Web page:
Kayvan Khalatbari, a 34-year-old entrepreneur who’s well-known for his advocacy around the arts, cannabis and ending homelessness in Denver, raised $69,569 during the first three months of 2018 for the race next year.
Khalatbari announced his candidacy last February, laying out an initial campaign platform in a wide-ranging interview with Westword. At the time, he said, “I can’t hear so many people complain about Hancock running unopposed again. It can’t happen. … I love this city. It’s given me everything I have in my career, friendships, love life and community organizing — Denver afforded me all of those opportunities. But the longer that I do business and [live] in this city, I realize the detriment this city is placing on the people that I care about. I can’t sit by and watch it anymore. I feel it’s incumbent on me as a business leader and community organizer to engage people and give them hope that they can make a difference.”
More than a year later, his campaign is reporting 334 unique contributions, with 117 (35 percent) coming in at less than $50.
Khalatbari is still far behind Mayor Hancock’s campaign war chest; Hancock’s last filing in December 2017 showed his campaign raised $235,272 during 2017, bringing his total contributions to $312,222. But Khalatbari’s fundraising represents a significant change from the last mayoral election, when Hancock ran virtually unopposed in 2015 and none of his handful of opponents raised funds.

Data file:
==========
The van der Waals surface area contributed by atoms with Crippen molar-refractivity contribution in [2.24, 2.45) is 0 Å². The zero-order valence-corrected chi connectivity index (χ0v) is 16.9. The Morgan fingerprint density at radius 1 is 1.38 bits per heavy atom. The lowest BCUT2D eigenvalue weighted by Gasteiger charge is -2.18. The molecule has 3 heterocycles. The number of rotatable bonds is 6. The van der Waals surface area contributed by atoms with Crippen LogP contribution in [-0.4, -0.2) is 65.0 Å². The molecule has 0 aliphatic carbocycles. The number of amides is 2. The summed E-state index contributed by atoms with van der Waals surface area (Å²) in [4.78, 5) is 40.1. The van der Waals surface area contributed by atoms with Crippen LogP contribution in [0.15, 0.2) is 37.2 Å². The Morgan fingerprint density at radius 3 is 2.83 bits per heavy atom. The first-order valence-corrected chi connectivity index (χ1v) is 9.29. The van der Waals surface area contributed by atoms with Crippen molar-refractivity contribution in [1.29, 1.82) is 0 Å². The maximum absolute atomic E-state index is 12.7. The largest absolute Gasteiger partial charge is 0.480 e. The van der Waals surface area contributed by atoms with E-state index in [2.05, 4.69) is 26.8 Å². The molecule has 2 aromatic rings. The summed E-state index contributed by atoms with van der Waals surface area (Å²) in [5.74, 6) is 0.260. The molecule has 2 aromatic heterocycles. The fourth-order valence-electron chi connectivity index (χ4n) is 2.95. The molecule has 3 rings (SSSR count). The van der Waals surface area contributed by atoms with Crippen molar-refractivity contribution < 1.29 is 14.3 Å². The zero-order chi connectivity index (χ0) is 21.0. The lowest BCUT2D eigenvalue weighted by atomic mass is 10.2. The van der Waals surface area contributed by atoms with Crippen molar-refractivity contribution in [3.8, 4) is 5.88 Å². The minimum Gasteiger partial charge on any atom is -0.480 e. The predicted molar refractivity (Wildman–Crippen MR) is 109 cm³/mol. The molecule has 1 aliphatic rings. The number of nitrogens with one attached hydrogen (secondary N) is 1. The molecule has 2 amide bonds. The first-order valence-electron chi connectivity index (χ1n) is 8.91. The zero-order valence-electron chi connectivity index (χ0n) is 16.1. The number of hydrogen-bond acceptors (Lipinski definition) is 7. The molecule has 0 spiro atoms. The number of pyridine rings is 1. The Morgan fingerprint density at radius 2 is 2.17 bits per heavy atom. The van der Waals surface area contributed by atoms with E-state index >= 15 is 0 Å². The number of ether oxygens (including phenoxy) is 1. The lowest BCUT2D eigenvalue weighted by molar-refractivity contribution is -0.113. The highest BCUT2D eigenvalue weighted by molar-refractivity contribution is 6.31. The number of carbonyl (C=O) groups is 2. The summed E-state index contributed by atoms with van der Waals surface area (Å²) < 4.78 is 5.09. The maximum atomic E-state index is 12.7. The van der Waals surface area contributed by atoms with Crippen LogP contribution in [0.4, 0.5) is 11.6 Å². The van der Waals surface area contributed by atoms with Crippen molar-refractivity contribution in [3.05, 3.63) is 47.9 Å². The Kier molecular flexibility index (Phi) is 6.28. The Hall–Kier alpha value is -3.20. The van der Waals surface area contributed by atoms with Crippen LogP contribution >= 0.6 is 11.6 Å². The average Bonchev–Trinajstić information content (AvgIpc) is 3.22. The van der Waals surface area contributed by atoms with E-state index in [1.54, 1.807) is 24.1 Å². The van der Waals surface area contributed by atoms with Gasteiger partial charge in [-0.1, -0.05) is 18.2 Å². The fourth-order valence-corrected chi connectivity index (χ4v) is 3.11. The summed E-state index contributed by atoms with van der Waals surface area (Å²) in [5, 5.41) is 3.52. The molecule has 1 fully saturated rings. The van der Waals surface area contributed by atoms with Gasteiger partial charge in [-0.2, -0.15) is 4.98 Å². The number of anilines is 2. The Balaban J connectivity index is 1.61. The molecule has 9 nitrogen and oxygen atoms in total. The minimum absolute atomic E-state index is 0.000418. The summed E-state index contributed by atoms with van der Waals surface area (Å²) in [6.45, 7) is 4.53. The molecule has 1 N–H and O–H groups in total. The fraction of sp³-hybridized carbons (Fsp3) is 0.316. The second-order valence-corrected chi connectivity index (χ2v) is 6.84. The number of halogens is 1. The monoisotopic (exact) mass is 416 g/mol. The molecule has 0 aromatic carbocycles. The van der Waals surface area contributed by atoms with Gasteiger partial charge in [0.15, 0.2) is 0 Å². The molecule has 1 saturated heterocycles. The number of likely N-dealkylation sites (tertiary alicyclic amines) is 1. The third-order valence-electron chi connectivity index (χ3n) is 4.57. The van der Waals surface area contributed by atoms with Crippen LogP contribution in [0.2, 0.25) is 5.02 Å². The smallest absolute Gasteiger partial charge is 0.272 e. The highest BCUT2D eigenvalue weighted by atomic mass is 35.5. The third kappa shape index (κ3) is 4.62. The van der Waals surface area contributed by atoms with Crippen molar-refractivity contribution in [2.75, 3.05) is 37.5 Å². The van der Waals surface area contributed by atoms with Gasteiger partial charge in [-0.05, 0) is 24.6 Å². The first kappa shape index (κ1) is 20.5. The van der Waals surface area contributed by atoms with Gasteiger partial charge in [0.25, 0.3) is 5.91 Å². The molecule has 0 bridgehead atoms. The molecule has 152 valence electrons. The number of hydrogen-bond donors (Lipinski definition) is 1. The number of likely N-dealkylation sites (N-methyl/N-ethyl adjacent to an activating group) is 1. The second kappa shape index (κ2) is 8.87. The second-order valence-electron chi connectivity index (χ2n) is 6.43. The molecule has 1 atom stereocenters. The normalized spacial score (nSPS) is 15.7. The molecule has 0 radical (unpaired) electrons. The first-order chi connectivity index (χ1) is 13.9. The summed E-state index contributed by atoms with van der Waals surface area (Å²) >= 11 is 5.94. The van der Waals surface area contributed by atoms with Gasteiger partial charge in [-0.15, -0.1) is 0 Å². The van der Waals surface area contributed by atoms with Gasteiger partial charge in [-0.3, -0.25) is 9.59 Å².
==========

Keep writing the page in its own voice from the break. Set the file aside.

The incumbent mayor faces an uphill battle to re-election; the mayor has challengers this time around, including Marcus Giavanni and musician/activist Kalyn Heffernan of Wheelchair Sports Camp, and is still embroiled in scandal after Denver Police Detective Leslie Branch-Wise revealed sexually suggestive texts that Hancock sent her six years ago during his first term in office.
Khalatbari says he's not worried about Hancock's lead in fundraising. “We’re going to be more effective with the money we do raise," he says. "We're going to be on the ground and in the community, which is not something the mayor can claim. He seems to be hiding himself pretty well these days."
Khalatbari says his campaign hasn't received more contributions as a result of the text scandal.
“I wouldn’t say that my fundraising has been directly attributed to that, and I haven't asked for money because of that," he says. "But it certainly has made people more willing to talk. At my last meet-and-greet, I only knew about a third of the people there, so it was encouraging to see how many people I've never met are getting involved in this run."
Khalatbari says that he's had to balance his candidacy with tending to his businesses, which include the Sexy Pizza chain and cannabis consulting firm Denver Relief. But come May 1, "I'm going to be full-time in the campaign."
"So we're just getting started," he promises.